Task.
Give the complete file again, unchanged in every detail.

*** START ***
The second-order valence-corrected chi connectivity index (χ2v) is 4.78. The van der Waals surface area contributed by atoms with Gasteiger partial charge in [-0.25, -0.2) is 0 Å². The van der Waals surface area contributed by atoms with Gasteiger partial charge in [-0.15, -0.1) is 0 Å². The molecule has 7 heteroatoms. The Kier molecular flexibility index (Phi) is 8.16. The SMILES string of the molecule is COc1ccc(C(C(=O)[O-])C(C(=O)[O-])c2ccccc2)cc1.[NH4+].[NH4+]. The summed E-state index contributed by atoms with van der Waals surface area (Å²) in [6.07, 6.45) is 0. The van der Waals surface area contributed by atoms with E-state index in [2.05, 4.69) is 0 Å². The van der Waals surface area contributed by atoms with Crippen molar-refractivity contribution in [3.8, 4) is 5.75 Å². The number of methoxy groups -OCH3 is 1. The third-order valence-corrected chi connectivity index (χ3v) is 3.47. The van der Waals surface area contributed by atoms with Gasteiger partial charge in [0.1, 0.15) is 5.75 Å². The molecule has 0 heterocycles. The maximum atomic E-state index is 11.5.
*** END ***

The second-order valence-corrected chi connectivity index (χ2v) is 4.78. The van der Waals surface area contributed by atoms with Gasteiger partial charge in [-0.25, -0.2) is 0 Å². The van der Waals surface area contributed by atoms with Gasteiger partial charge in [-0.15, -0.1) is 0 Å². The molecule has 7 heteroatoms. The Kier molecular flexibility index (Phi) is 8.16. The SMILES string of the molecule is COc1ccc(C(C(=O)[O-])C(C(=O)[O-])c2ccccc2)cc1.[NH4+].[NH4+]. The summed E-state index contributed by atoms with van der Waals surface area (Å²) in [6.07, 6.45) is 0. The van der Waals surface area contributed by atoms with E-state index in [2.05, 4.69) is 0 Å². The van der Waals surface area contributed by atoms with Crippen molar-refractivity contribution in [3.8, 4) is 5.75 Å². The number of methoxy groups -OCH3 is 1. The third-order valence-corrected chi connectivity index (χ3v) is 3.47. The van der Waals surface area contributed by atoms with Gasteiger partial charge in [0.1, 0.15) is 5.75 Å². The molecule has 0 heterocycles. The maximum atomic E-state index is 11.5.